Ecosicence: Debunking the Hazards of Alternative Energy Sources

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PHOTO: MOTHER EARTH NEWS STAFF
Anne and Paul Ehrlich expose the flaws in the Inhaber Report attacking alternative energy sources.

In our column “In Defense of Non-Conventional Energy Sources” we gave an overview of the “Inhaber
Report” scandal, an attempt by the Canadian Atomic
Energy Control Board (abetted by various prestigious
journals and scientists) to foist the results of a
hopelessly flawed study upon the public. The
report–entitied Risk of Energy Production (AECB1119)
— written by Herbert Inhaber, purports to show that
solar energy sources are nearly as dangerous to human
beings as are conventional sources (such as coal) and
more dangerous than is nuclear energy!

Because we know that MOTHER EARTH NEWS’ readers are interested in
alternative energy sources, this column will attempt to
describe–in detail–how biased data selection
was combined with incredible bungling to reach AECB-1119’s
preposterous conclusions.

A Comprehensive Comparison?

First, Inhaber claims to have tallied up the direct health
risks–to workers and to the public–brought
about by the construction and operation of conventional and
nonconventional energy sources. He claims to count
accidental deaths and injuries, disease, and all phases of the
fuel cycle (such as, for example, acquisition of the raw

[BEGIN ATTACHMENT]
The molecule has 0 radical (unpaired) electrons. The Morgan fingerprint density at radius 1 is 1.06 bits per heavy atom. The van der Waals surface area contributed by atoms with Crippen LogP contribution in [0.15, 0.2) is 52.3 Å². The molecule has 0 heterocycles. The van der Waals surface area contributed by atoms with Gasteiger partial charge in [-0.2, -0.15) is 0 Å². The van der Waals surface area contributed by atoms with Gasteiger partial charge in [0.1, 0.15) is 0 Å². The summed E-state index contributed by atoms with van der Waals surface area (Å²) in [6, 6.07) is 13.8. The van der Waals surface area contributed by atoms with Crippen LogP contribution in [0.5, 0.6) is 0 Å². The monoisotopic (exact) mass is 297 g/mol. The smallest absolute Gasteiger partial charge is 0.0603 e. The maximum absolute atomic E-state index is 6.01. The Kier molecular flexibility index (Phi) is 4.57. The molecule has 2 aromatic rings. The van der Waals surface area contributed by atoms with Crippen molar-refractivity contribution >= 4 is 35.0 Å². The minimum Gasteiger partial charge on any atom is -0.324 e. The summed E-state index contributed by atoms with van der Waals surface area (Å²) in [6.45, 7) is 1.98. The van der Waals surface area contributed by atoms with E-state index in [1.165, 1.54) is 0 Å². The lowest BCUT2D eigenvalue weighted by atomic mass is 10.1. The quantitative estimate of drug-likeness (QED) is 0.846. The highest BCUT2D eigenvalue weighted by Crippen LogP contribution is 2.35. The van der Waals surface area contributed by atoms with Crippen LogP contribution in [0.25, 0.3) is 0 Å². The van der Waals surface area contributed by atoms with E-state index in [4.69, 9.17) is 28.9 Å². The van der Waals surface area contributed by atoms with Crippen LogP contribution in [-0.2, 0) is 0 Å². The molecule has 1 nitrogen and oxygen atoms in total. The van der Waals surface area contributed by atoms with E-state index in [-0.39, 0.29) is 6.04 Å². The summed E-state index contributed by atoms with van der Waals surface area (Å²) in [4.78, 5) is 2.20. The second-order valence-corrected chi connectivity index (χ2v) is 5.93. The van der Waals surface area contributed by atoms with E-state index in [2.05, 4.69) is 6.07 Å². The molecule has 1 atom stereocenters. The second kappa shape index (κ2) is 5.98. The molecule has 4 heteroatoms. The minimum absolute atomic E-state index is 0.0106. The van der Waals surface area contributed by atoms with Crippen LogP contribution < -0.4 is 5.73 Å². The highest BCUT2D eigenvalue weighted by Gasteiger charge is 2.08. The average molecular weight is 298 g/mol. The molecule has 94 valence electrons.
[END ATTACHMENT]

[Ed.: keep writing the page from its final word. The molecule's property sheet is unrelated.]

material to build energy facilities, the manufacture of
components, the construction of power plants, the
mining of fuels, plant operation and maintenance, and
the disposition of wastes).

This approach (while of some use if carried out
successfully) omits the impact of the energy sources
in question upon human well-being through
disruptions of climate, of ecosystems,. and of
sociopolitical affairs. Yet such “indirect” damages
(including the loss of agricultural productivity due to
climate disruption by fossil fuel-produced carbon
dioxide, and the proliferation of nuclear weapons induced
by the spread of nuclear reactors) put far more human lives
in danger than do “direct” accidents and pollution-induced
illness.

Even among those environmental risks that he did consider,
Inhaber omitted many important phenomena. Public disease,
for example, appears in the report in only two forms: as
days lost from work–and premature deaths–from
respiratory illness associated with emissions of sulfur
oxides in the presence of particulates, and as days lost
due to cancer caused by radiation from nuclear power
plants.

Inhaber offers no estimate of the disease effects of the
oxides of nitrogen, hydrocarbons, or trace minerals
(mercury, lead, cadmium, nickel, etc.) that are emitted
when fossil fuels are burned; entirely neglects to
mention public disease caused by water pollution from
contamination by the hydrocarbons and the trace metals that
are released during extraction, processing, and
transportation of fossil fuels; and he ignores all of
the diseases and genetic effects that may appear in future
generations as a result of nuclear-power-produced radiation
or chemical mutagens from fossil fuels.

Admittedly, the data needed to make meaningful estimates of
some such effects are simply not available. That’s all the
more reason to find fault with the repeated assertions by
Inhaber–and especially by the AECB–that his
analysis is a comprehensive treatment of the accident and
disease risks of energy sources. Such
statements, in turn, attempt to justify the report’s
sweeping conclusions about which power sources are more
dangerous than which others.

A Consistent Comparison?

Actually, most of Inhaber’s analysis of public health and
occupational health consequences consists of multiplying
tonnages of materials (say, the amount of steel needed to
build a windmill) by the man-hours–in various
occupational categories — needed to make the
material, fabricate it into the needed components, and
construct a finished energy facility from these parts.